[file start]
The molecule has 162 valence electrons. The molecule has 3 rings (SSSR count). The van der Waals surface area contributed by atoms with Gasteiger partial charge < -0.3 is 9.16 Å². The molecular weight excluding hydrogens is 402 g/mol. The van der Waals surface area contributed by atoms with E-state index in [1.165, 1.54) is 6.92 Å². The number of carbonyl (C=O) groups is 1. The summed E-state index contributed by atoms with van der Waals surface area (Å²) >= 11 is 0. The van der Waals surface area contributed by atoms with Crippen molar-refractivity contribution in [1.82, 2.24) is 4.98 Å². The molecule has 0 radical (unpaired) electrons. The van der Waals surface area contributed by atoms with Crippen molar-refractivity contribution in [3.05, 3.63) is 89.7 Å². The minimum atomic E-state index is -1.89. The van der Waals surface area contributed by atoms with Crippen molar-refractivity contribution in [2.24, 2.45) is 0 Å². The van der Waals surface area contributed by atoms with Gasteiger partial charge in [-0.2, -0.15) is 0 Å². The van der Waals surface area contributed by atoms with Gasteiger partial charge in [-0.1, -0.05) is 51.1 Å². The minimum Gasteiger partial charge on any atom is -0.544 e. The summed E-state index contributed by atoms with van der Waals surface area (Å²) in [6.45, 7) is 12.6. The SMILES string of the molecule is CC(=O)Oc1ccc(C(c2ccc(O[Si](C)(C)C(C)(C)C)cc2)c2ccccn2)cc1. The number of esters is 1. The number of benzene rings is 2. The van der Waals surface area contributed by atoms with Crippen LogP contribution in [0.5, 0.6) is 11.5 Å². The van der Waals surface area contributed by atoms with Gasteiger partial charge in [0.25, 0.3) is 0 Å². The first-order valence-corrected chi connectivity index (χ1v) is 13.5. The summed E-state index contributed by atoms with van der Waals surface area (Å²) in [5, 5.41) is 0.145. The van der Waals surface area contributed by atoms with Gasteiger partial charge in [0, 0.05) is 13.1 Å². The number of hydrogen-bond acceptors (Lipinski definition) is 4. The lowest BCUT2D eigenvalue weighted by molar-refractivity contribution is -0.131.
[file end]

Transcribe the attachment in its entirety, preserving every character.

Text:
The molecule has 162 valence electrons. The molecule has 3 rings (SSSR count). The van der Waals surface area contributed by atoms with Gasteiger partial charge < -0.3 is 9.16 Å². The molecular weight excluding hydrogens is 402 g/mol. The van der Waals surface area contributed by atoms with E-state index in [1.165, 1.54) is 6.92 Å². The number of carbonyl (C=O) groups is 1. The summed E-state index contributed by atoms with van der Waals surface area (Å²) >= 11 is 0. The van der Waals surface area contributed by atoms with Crippen molar-refractivity contribution in [1.82, 2.24) is 4.98 Å². The molecule has 0 radical (unpaired) electrons. The van der Waals surface area contributed by atoms with Crippen molar-refractivity contribution in [3.05, 3.63) is 89.7 Å². The minimum atomic E-state index is -1.89. The van der Waals surface area contributed by atoms with Crippen molar-refractivity contribution in [2.24, 2.45) is 0 Å². The van der Waals surface area contributed by atoms with Gasteiger partial charge in [-0.2, -0.15) is 0 Å². The van der Waals surface area contributed by atoms with Gasteiger partial charge in [-0.1, -0.05) is 51.1 Å². The minimum Gasteiger partial charge on any atom is -0.544 e. The summed E-state index contributed by atoms with van der Waals surface area (Å²) in [6.45, 7) is 12.6. The SMILES string of the molecule is CC(=O)Oc1ccc(C(c2ccc(O[Si](C)(C)C(C)(C)C)cc2)c2ccccn2)cc1. The number of esters is 1. The number of benzene rings is 2. The van der Waals surface area contributed by atoms with Crippen LogP contribution in [0.5, 0.6) is 11.5 Å². The van der Waals surface area contributed by atoms with Gasteiger partial charge in [0.25, 0.3) is 0 Å². The first-order valence-corrected chi connectivity index (χ1v) is 13.5. The summed E-state index contributed by atoms with van der Waals surface area (Å²) in [5, 5.41) is 0.145. The van der Waals surface area contributed by atoms with Gasteiger partial charge in [0, 0.05) is 13.1 Å². The number of hydrogen-bond acceptors (Lipinski definition) is 4. The lowest BCUT2D eigenvalue weighted by molar-refractivity contribution is -0.131.